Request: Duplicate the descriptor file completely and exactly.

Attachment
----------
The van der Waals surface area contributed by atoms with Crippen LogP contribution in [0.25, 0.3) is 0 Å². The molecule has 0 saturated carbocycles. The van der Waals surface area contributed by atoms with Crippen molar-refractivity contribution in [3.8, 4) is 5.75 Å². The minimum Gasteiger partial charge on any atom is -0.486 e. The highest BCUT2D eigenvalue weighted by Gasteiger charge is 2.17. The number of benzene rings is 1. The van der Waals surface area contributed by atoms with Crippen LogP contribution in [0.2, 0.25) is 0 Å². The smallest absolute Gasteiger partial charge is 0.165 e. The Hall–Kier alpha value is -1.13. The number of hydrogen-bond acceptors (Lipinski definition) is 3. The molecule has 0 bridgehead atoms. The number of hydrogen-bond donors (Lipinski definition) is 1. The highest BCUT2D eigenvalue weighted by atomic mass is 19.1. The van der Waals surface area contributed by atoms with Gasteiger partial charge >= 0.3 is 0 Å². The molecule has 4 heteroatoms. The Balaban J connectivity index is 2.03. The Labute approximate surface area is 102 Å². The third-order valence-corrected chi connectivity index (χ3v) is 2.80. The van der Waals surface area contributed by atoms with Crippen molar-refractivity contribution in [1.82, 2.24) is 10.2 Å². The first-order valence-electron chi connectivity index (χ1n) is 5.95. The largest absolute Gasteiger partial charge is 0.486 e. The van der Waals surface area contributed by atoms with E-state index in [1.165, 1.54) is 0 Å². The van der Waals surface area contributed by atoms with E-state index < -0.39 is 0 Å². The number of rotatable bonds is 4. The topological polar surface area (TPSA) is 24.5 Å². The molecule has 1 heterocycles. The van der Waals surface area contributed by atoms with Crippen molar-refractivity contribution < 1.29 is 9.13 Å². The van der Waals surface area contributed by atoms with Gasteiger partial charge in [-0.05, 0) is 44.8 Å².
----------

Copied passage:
The van der Waals surface area contributed by atoms with Crippen LogP contribution in [0.25, 0.3) is 0 Å². The molecule has 0 saturated carbocycles. The van der Waals surface area contributed by atoms with Crippen molar-refractivity contribution in [3.8, 4) is 5.75 Å². The minimum Gasteiger partial charge on any atom is -0.486 e. The highest BCUT2D eigenvalue weighted by Gasteiger charge is 2.17. The number of benzene rings is 1. The van der Waals surface area contributed by atoms with Crippen LogP contribution in [0.2, 0.25) is 0 Å². The smallest absolute Gasteiger partial charge is 0.165 e. The Hall–Kier alpha value is -1.13. The number of hydrogen-bond acceptors (Lipinski definition) is 3. The molecule has 0 bridgehead atoms. The number of hydrogen-bond donors (Lipinski definition) is 1. The highest BCUT2D eigenvalue weighted by atomic mass is 19.1. The van der Waals surface area contributed by atoms with Gasteiger partial charge >= 0.3 is 0 Å². The molecule has 4 heteroatoms. The Balaban J connectivity index is 2.03. The Labute approximate surface area is 102 Å². The third-order valence-corrected chi connectivity index (χ3v) is 2.80. The van der Waals surface area contributed by atoms with Crippen molar-refractivity contribution in [1.82, 2.24) is 10.2 Å². The first-order valence-electron chi connectivity index (χ1n) is 5.95. The largest absolute Gasteiger partial charge is 0.486 e. The van der Waals surface area contributed by atoms with E-state index in [1.165, 1.54) is 0 Å². The van der Waals surface area contributed by atoms with E-state index < -0.39 is 0 Å². The number of rotatable bonds is 4. The topological polar surface area (TPSA) is 24.5 Å². The molecule has 1 heterocycles. The van der Waals surface area contributed by atoms with Crippen molar-refractivity contribution < 1.29 is 9.13 Å². The van der Waals surface area contributed by atoms with Gasteiger partial charge in [-0.05, 0) is 44.8 Å².